Inequality for All: how did it happened?

Haven’t you watched the documentary “Inequality for All” yet? So you can’t miss this article from the Guardian that goes deep into the movie and gives a first overview of what it is really about.


“In one sense, Inequality for All is absolutely the film of the moment. We are living through tumultuous times. The economy has tanked. Austerity has cut a swath through the country. We’re on the verge of a triple-dip recession. And, in another, parallel universe, a small cohort of alien beings – or as we know them, bankers – are currently engaged in trying to figure out what to spend their multimillion-pound bonuses on. Who wouldn’t want to know what’s going on? Or how it happened? Or why? Or if it is really true that the next generation down is well and truly shafted?

And yet… what sucker would try to make a film about it? It’s not exactly Skyfall. Where would you even start? Because there are some films that practically beg to be made. And then there’s Inequality for All; the kind of film that you can’t quite believe that anybody, ever, considered a good idea, let alone had the passion and commitment to give it two years of their life.

How did you even come up with the idea of making a film about economics? I ask the director Jacob Kornbluth. “I know! People would roll their eyes when I told them. They’d say it’s a terrible idea for a film.” On paper it is, indeed, a terrible idea. A 90-minute documentary on income inequality: or why the rich have got richer and the rest of us haven’t (I say “us” because although it’s focused on America, we’re snapping at their heels) and which traces a line back to the 1970s, when things stopped getting better for the vast majority of ordinary working people and started getting worse.[…]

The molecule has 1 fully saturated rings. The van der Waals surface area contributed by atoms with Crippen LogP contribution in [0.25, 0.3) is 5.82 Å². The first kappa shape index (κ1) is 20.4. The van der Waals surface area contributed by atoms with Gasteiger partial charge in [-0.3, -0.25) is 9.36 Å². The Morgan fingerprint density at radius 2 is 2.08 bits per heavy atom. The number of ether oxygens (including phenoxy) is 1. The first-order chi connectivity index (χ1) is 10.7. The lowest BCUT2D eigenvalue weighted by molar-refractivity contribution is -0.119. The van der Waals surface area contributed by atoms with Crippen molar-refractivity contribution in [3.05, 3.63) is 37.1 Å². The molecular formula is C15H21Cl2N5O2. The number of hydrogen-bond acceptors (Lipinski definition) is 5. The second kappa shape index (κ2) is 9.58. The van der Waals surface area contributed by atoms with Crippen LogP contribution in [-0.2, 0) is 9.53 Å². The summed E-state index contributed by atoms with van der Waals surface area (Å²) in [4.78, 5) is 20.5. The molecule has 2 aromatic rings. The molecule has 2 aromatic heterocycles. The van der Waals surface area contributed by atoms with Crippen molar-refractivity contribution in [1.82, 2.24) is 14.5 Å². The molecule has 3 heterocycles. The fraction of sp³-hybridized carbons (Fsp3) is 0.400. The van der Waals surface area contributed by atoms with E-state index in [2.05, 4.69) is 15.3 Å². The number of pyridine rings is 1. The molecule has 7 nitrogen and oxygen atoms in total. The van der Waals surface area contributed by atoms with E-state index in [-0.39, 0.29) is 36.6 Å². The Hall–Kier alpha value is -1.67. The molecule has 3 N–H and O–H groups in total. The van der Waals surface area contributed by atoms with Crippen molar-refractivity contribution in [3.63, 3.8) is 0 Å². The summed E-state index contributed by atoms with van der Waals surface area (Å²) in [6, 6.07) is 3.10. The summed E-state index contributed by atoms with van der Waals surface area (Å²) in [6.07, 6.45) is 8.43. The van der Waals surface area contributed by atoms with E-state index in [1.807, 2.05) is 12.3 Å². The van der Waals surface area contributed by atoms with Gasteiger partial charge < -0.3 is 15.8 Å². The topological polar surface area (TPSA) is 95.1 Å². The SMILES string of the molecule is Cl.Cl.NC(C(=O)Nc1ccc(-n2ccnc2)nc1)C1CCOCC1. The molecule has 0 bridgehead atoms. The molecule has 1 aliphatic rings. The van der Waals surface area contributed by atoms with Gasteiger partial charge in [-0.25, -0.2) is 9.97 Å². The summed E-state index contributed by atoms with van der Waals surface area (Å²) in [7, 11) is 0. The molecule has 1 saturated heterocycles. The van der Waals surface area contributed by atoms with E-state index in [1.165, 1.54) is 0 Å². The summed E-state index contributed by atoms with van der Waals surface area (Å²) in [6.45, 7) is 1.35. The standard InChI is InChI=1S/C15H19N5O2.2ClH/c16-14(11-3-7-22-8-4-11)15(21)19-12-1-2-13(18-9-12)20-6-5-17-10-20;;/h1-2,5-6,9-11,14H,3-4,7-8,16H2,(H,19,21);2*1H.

In fact, Inequality for All, which premiered at the Sundance film festival a fortnight ago, is anything but dry. It won not just rave reviews but also the special jury prize and a major cinema distribution deal, and while it owes an obvious debt to Al Gore’s An Inconvenient Truth, it is, in many ways, a much better, more human and surprising film. Not least because, incredibly enough, it’s actually pretty funny. And, in large part, this is down to its star, Robert Reich.


Reich is not a star in any obvious sense of the word. He’s a 66-year-old academic. And he’s been banging on about inequality for more than three decades. […] These days he’s a professor of public policy at the University of California at Berkeley and while he’s not a figure we’re familiar with in the UK, he’s been part of American public life for years.

[…] Any synopsis of the film runs the risk of making it seem dry again, but essentially it describes how the middle classes have come to have a smaller and smaller portion of the economic pie. And how, since 70% of the economy is based on the middle classes buying stuff, if they don’t have any money to buy this stuff, it cannot grow. Meanwhile, the government has allowed the super-rich, the “one per cent”, to take more of the nation’s wealth. Half of the US’s total assets are now owned by just 400 people and, Reich contests that this is not just a threat to the economy, but also to democracy.

[…] the film is structured around a lecture, or rather series of lectures: Reich’s incredibly popular wealth and poverty class at Berkeley. But it is only loosely used as a vehicle. There are also news clips and interviews and stylised graphics and archive footage.